By Doug Sears
The millennial workforce embodies a pioneering mindset, seeing entrepreneurship as an idealized career path, according to recent studies. While data suggests many millennials feel entrepreneurial and aspire to start their own businesses, few do. Business owners under age 30 are small in number — 65 percent smaller than the same age group in the 1980s.
The decrease in business owners under 30 and the increase in business owner aspirations for the same group comes down to an issue of versatility, according to Neil Kane, director of undergraduate entrepreneurship at Michigan State University.
"There's no question entrepreneurship is a hot topic," Kane said. "Our signature offering is entrepreneurship and innovation. We're in our third semester and have grown from a handful to over 300 students."
"Just because a student doesn't start a business the day they graduate doesn't mean they never will," Kane said. Many of Kane's students intend to open their own businesses later in life, when they are more in control of their student loan debt and other factors, he said.
Debt A 'Counterforce' To Student Potential
The gap between the entrepreneurial ambitions of millennials and their follow-through could be explained by the boogeyman under the collective millennial bed: Student loan debt.
From 2004 to 2014, the number of student borrowers rose 89 percent and the debt itself grew by 77 percent. Many industries that used to rely on the young adult market are feeling the sting from this debt load, from car and home sales to vacations, and small business loans have seen a similar decline in the demographic.
"That's a real counterforce to uncapping or unleashing the entrepreneurship potential of students," Dr. Jeff Stoltman, the director of entrepreneurship and innovation programs at Wayne State University, said of student loans.
"I think we'll see greater numbers [of millennial entrepreneurs.] We want you to go in with your eyes open. If you think starting something is easy, let's show you what is involved here. We want you to understand there are serious challenges here and you have to have the special sauce [and] you have to be able to invest [in] yourself," Stoltman said.
'Don't Ever Underestimate Your Sweat Equity'
"What students today will see is many more changes in career and many more times where they will need to reinvent themselves. So our focus is the skill development," Kane said. "It's usually not a discussion about ‘hey, I want to start this T-shirt company.'"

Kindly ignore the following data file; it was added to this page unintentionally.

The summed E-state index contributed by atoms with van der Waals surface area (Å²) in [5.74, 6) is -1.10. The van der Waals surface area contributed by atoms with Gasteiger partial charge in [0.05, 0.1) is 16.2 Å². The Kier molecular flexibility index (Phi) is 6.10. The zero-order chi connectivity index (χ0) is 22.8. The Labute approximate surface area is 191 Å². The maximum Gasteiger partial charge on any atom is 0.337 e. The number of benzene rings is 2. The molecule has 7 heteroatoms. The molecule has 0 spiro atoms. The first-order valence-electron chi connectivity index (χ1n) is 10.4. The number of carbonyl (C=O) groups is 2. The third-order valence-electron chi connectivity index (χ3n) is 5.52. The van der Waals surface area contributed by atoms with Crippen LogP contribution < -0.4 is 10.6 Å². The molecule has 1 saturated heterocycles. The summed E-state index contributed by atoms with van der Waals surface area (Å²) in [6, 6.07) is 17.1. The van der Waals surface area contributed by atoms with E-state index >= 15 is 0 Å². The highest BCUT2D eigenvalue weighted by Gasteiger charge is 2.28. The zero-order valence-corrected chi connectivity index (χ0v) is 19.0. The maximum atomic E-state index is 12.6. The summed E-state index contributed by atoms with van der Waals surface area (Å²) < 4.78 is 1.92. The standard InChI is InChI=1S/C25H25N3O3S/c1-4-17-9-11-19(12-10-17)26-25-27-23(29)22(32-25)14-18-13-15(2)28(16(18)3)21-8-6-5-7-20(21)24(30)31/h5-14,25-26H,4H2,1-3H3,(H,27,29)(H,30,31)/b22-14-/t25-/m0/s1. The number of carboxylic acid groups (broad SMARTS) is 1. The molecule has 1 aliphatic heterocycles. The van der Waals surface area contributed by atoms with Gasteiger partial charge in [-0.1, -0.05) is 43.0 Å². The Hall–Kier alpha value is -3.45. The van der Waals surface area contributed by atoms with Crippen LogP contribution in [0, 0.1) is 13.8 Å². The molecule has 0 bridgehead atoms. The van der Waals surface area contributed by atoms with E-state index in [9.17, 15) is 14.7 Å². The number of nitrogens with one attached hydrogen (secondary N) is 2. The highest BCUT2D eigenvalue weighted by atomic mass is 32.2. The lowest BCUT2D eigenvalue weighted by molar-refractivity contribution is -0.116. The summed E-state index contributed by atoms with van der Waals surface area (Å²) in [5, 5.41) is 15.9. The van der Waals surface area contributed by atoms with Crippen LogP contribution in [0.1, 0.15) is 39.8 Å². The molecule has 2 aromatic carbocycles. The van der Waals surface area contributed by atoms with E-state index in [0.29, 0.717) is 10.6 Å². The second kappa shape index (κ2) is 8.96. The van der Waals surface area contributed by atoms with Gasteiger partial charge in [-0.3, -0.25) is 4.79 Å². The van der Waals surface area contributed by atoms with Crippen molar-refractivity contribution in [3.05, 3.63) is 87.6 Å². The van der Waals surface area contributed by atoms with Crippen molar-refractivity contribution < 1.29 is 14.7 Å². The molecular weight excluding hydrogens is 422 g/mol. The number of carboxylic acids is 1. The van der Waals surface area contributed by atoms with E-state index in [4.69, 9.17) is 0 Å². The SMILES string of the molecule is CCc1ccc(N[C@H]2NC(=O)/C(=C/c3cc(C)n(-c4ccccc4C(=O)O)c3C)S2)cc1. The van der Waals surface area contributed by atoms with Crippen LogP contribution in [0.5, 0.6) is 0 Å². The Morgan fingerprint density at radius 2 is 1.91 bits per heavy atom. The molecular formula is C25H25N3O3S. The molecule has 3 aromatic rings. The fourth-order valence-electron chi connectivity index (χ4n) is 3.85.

Millennials who do start their own businesses sometimes follow a passion project.
Stefan Jagot founded web-based publishing company The Farm Club, serving as president and editor-in-chief, while a student at Central Michigan University.
"The Farm Club was a sports media group" that got its start in sports debates with his friends, Jagot said. "I get pretty into things. I invested in it [and] my friends backed out pretty early, but I got attached and recruited people from all over the U.S. and in Australia."
TheFarmClub.net was founded in 2012 and closed in 2014, one year after Jagot graduated from CMU with a degree in broadcast and cinematic arts.
Jagot is open to starting a business in the future, but said he'd avoid sports writing or other subjects he's personally passionate about.
"It wouldn't be this, but I definitely would [start a business]. I work in sales. You have to serve as the evangelist for the brand, and ideally I'd want to do that in my own [capacity with] something I created," Jagot said.
The CMU grad cautions budding entrepreneurs about the balance between a company's leadership and its funding source.
"Don't ever underestimate your sweat equity. If people are going to invest in your company, they're going to want to control a part of it and you have to be ready to fight for what's yours."
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